Minimizing Retirement Anxiety

Whether retirement is approaching in the immediate future or you’ve got a few years before retirement hits, you, like many aging Americans, may suddenly find yourself with the realization that you haven’t saved nearly enough for retirement. Retirement anxiety* can be challenging. How are you going to provide for your needs once you’re no longer working? Will you have to work longer than anticipated?

Start planning early. As soon as possible, take the steps necessary to start planning for retirement. If your employer offers a retirement savings plan try to set aside as much as you can, and take a look at what you really want your standard of living to look like once you retire. Ideally, by that time, your mortgage will be paid. You may well own your dream car (though it will still need some work occasionally). Health expenses can be a real concern, but by planning ahead, you may be able to minimize your stress and anxiety when they arise.

Think realistically. As you make your plans, there are several things you’ll want to consider:

At some point, you may need to move into long-term care. Planning for this possibility ahead of time could mean a better plan in place for your care.
• It is a possibility that you could live well into your seventies. According to the social security administration, the median lifespan in America in 2016 was approximately 78 years. Once a man reaches the age of 65, he can expect to see an average of 84 or more**.
• You could experience health-related expenses as you age, and retirement planning should include provision for those expenses.

Speak with a financial planner. Well before your retirement years, you should consider sitting down with a financial professional and discuss what a realistic retirement will look like for you. Get a solid idea of how much you should be saving now in order to retire with the funds you’d like to have in your savings account. Discuss when it’s realistic to expect to retire.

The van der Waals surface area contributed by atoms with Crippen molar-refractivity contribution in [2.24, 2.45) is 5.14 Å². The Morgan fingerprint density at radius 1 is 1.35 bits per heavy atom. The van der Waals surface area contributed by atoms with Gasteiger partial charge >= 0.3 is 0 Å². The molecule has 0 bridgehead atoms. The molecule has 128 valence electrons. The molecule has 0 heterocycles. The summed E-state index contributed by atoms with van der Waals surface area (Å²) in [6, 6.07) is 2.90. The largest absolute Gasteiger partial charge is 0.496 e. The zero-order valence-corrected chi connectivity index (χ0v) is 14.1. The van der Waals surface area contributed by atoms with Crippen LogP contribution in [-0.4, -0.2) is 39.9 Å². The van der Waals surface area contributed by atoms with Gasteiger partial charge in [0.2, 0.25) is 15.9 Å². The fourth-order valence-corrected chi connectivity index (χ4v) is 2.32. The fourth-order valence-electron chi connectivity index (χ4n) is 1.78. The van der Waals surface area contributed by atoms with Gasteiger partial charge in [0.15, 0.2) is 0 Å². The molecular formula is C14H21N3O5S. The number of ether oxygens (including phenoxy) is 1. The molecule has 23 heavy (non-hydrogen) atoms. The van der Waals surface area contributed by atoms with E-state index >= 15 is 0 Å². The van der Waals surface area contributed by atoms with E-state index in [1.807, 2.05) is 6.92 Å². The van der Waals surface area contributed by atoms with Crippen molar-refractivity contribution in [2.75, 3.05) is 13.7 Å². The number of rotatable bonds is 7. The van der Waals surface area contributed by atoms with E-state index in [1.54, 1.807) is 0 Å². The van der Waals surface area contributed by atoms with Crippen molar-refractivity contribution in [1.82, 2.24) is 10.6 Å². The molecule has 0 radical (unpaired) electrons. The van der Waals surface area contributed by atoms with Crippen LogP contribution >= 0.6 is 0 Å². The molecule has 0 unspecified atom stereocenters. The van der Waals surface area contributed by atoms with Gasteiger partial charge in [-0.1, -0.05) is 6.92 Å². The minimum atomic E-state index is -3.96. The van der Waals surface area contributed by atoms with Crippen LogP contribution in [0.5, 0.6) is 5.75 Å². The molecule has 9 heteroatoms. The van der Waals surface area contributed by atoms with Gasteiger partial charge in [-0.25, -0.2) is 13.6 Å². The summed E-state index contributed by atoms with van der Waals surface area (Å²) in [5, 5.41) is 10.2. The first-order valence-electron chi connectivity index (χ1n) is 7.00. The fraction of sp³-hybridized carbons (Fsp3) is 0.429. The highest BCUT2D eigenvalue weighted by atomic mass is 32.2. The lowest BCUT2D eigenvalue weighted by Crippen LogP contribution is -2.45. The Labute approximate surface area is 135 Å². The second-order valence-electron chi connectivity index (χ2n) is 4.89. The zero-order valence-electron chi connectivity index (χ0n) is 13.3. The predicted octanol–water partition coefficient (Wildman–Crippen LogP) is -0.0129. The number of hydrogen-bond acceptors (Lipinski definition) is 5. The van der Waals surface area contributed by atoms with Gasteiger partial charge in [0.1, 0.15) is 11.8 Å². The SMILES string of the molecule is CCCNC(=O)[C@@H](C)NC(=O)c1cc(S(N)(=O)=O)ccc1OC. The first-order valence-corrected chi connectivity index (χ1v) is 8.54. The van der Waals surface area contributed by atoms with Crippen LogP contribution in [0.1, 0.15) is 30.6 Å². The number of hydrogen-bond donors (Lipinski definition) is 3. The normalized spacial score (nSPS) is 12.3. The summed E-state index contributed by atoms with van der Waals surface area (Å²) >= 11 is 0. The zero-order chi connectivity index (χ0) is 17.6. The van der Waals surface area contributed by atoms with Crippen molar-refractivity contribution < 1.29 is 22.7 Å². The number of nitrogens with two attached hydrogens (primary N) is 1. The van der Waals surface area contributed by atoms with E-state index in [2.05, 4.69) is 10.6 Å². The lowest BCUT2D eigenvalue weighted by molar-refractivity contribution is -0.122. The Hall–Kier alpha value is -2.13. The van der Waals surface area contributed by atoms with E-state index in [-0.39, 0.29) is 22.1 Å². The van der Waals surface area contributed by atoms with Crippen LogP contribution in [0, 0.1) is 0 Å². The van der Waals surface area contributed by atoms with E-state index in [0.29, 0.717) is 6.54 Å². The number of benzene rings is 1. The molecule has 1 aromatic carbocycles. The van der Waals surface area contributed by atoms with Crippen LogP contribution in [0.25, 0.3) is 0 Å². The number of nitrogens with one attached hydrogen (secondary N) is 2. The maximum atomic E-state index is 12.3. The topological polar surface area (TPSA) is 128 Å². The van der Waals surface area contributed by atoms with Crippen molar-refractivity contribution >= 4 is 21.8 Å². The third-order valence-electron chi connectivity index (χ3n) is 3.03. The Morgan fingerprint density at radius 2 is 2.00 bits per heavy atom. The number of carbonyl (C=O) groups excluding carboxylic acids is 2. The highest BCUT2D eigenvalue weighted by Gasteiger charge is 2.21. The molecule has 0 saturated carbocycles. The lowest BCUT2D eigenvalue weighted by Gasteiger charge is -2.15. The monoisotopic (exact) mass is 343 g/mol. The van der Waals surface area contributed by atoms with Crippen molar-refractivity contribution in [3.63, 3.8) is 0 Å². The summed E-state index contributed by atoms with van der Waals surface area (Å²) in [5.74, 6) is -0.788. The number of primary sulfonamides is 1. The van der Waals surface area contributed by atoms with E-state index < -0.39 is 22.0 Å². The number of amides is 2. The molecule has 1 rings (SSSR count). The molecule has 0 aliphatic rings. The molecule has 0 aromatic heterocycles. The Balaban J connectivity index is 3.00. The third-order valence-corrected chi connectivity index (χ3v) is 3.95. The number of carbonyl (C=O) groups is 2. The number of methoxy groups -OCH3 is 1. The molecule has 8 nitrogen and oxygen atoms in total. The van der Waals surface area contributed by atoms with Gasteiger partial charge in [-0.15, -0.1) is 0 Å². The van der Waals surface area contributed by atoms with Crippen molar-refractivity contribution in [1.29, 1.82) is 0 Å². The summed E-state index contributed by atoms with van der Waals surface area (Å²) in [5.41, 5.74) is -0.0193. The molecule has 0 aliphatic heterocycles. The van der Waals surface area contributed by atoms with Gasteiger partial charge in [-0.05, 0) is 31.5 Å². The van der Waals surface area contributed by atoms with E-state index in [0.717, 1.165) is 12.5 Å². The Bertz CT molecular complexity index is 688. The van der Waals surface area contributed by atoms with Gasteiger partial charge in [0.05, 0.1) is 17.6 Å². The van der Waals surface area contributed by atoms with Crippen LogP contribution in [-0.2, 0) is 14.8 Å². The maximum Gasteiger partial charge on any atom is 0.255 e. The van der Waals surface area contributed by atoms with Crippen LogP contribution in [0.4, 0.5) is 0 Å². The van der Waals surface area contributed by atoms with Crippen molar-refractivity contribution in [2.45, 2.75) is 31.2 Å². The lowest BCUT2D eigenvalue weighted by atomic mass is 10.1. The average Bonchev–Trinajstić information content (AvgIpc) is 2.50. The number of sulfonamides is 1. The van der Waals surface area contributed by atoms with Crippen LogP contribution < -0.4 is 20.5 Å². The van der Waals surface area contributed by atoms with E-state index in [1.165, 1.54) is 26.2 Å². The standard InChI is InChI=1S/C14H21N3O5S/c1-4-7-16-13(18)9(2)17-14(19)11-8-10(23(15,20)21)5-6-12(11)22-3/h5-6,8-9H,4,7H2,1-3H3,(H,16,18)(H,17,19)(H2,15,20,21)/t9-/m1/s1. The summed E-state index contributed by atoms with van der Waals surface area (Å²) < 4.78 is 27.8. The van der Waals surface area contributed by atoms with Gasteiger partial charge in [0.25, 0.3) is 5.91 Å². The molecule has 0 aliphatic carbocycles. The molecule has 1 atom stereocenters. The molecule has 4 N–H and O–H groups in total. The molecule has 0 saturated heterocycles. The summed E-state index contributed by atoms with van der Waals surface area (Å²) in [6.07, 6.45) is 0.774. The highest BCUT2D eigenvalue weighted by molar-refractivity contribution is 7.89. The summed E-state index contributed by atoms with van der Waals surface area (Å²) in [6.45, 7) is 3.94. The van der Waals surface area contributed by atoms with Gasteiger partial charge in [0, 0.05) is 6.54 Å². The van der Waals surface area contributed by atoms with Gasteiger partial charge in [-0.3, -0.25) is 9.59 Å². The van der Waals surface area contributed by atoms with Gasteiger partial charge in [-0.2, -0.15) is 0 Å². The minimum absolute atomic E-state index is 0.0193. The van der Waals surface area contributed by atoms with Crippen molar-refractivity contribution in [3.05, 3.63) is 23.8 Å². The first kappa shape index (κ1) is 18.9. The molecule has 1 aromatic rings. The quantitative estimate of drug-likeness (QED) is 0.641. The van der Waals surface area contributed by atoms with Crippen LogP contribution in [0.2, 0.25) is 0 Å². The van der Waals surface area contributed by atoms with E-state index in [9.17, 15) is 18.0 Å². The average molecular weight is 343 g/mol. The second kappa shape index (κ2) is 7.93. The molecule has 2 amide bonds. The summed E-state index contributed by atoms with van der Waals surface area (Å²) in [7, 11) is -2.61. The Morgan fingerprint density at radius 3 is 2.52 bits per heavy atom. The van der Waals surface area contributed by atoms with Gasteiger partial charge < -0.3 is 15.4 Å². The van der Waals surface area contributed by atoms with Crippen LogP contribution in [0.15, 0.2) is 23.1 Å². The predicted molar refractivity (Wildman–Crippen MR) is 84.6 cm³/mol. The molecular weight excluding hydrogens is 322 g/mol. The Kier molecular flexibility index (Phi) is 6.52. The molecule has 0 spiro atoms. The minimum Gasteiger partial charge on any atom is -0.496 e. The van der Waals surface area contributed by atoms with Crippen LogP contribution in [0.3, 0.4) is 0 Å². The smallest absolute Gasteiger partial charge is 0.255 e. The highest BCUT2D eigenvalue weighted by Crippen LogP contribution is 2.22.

Consider alternative options for retirement income. A solid retirement portfolio doesn’t just provide you with a steady stream of money from a savings account. Instead, it offers you a source of income throughout your retirement years. Ideally, you’d like to be able to live off of that income and allow your retirement assets to keep working for you. Rental housing, can be a great stock market portfolio that can allow you to keep trading, and other investments can allow you to continue to bring in income without needing to work a full schedule.

Find ways to cut your retirement expenses. Do you really need to maintain the big family home that has enough room for all the kids after they’ve grown up and moved out? Can you get by with a smaller vehicle with better gas mileage now that you’re no longer hauling kids or cargo on a regular basis? By taking a hard look at ways to cut retirement expenses now, you’ll find that you’re better equipped to deal with the challenges of managing your available funds once you leave your job behind.

Deciding how you’re going to handle your retirement years can be a big decision. By starting your planning as early as possible, you may have the ability to better control the way your money will flow once you retire. Even if you’ve waited until your forties, fifties, or beyond to start thinking about retirement, however, it’s not too late! Making smart decisions now will allow you to manage your money more effectively for years to come.

Contact your dedicated IFN representative today to make sure you’re on the right track to retirement. 800.921.3100.

** https://www.ssa.gov/planners/lifeexpectancy.html






The information contained herein is for general information purposes only. Imeriti, Inc. is not to be held responsible for the accuracy of this information. Neither Imeriti, Inc. nor its employees provide tax or legal advice. As with all matters of a tax or legal nature, your clients should consult their own tax or legal counsel for advice. Any taxpayer should seek advice based on the taxpayer's particular circumstances from an independent tax adviser.

The information, statistics, and opinions reported herein are from sources believed to be reliable. However, Imeriti and the author of this blog do not guarantee the truth, accuracy, and reliability of any source, fact and/or statistic cited and no do necessarily agree with any opinions expressed by such sources.

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